Beijing: China's ruling Communist Party is set to appoint a new leadership to head the world's most populous nation amid growing public concerns over galloping wealth gap, corruption and concentration of power in the party that has monopolized the nation's political system since 1949.
The 18th Communist Party Congress to select new leaders mostly "princelings" is taking place today, a day after the hard fought US elections highlighting the sharp contrast between two systems.
Analysts point out that it was not rare that the Congress of the Party which virtually marks a generational leadership change coincided with US elections in the past.
The 16th Congress in which outgoing President Hu Jintao took over power held in November. But China also opened up bit more in the last ten years.
There was speculation that the Congress would be held in October to avoid the timing to coincide with US polls but apparently Bo Xilai scandal and the legal process to convict his wife, various officials and to purge the party of his supporters took awhile for the leadership change.
As per official projections, Vice President Xi Jinping and Vice Premier Li Keqiang have already been selected to succeed Hu and Premier Wen Jiabao well before the Congress with 2,270 member delegates even met, which Chinese officials 0say marks the process of continuity and stability.
The other set of leaders to fill the seven or nine-member Standing Committee, the Politburo and the Central Committee were expected to be announced at the end of Congress, which was expected to last for a week.
Ahead of the Congress, a new poll published by the official media here said the widening gap between the rich and the poor has become a major concern among Chinese people.
Communist Party ruled China since the nation's founding in 1949.
An online survey conducted by China Youth Daily showed that an overwhelming 75.4 per cent of the 11,405 respondents believe income disparity will hinder the country's development over the next 10 years.
Other worrying trends include unrestricted power of officials, the expansion of special interest groups, the worsening environment and violating the interests of the disadvantaged, the survey said.
More than 50 per cent of respondents agreed they were concerned about these issues.
Many Chinese say there was no wealth gap in the era of Party founder Mao Zedong though his hard-line Marxian ideology resulted in extreme poverty, which was subsequently overturned by his successor late Deng Xiaoping.
Since then China has emerged as the second largest economy and incomes have risen but the wealth gap spiraled with new rich emerging from the ranks of poor in no time.
According to recent overseas media investigations, the wealth of the family of outgoing Premier, Wen and new President to be, Xi Jinping has grown into billions of dollars, so is the prosperity of the wealthy.
Web users from 31 provinces, municipalities and regions who took part in the online poll said "Income disparity is now the most prominent problem in society”.
"The large income gap is viewed as a result of an unequal distribution system and corruption. The public worries the problem will worsen if authorities fail to crack down on corruption and don't come up with a better plan for income distribution," Wang Xiaolu, vice director with the National Economic Research Institute at the China Reform Foundation, told state-run Global Times.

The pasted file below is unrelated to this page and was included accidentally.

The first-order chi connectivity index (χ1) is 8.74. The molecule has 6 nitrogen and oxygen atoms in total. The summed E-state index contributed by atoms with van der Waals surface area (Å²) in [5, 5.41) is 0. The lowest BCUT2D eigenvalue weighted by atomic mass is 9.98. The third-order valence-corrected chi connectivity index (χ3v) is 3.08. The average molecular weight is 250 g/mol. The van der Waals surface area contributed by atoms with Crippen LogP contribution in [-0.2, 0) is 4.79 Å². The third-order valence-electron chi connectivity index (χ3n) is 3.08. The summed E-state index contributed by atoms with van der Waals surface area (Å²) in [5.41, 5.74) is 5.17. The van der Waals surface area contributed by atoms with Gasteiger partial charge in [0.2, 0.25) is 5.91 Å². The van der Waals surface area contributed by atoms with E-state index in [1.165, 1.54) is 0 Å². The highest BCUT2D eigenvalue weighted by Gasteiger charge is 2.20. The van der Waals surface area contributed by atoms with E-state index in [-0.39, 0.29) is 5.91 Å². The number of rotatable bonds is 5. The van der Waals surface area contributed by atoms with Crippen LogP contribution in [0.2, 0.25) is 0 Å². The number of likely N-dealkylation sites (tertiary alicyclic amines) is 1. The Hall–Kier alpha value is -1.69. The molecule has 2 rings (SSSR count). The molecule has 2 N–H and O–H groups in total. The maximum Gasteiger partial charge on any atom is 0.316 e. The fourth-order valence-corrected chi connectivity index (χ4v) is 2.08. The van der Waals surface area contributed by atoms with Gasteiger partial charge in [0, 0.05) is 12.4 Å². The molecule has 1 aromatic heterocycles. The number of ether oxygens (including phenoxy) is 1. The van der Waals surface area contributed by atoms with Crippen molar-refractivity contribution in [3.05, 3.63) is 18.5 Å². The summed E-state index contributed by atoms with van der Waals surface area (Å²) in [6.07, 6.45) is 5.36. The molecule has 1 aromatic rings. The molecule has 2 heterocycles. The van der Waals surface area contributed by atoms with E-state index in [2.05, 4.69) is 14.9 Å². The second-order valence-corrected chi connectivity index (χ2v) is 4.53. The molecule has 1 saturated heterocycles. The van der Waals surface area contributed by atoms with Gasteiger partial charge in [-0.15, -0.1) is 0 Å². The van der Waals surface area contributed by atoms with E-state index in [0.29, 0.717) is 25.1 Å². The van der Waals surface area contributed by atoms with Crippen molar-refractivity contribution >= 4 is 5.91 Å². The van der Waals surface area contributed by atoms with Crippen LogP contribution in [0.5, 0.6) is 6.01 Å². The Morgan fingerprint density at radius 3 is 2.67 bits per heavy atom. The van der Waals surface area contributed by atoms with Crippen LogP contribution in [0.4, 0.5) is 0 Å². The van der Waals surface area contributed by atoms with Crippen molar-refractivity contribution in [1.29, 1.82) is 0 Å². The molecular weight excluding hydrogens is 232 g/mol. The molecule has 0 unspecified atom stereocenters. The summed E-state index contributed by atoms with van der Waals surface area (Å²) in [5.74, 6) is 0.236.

According to the National Bureau of Statistics, employees in the financial industry in 2011 were top income earners with an annual average income of 90,000 yuan (USD 14,391), four times the earnings of workers in farming, forestry and fishing industries who made an average of 20,000 yuan in 2011.
The Party organ People's Daily reported that the gap between the highest and lowest income groups has risen from 7. 3 times in 1988 to 23 times in 2011.
Income distribution reform is highly anticipated by 66.6 per cent of participants, the survey results said.
Another survey conducted by Global Times said most Chinese people believe China should initiate political reform and it reforms should be carried out at a gradual pace.
In the survey in which more than 1,200 people aged over 18 in seven major cities across China took place said that they are most concerned about "economic development and people's livelihoods," which came ahead of "the country's future and policy direction."
While expressing satisfaction China's economic and social development over the past 10 years, about 81.4 per cent of respondents said they support political reform in China and
69.7 per cent of the respondents said they felt that gradual reform is good for the country.
About political reform, over 70 per cent of people wanted public supervision over the state controlled the media.
Strengthening anti-corruption efforts and increasing transparency in government information came as the second and the third, with 69.3 per cent and 66.5 per cent respectively supporting the measures.
When asked "What will be the biggest challenge in the next five years for China in terms of maintaining social stability," corruption jumped to the top of the list with 39.
9 per cent of people saying they believe it is the key problem in China.
Wealth imbalances and defective social security systems came as the second and the third.
Over 70 per cent of the respondents wanted to see more effort from the government in providing medical care, retirement pensions and social security in the next five years.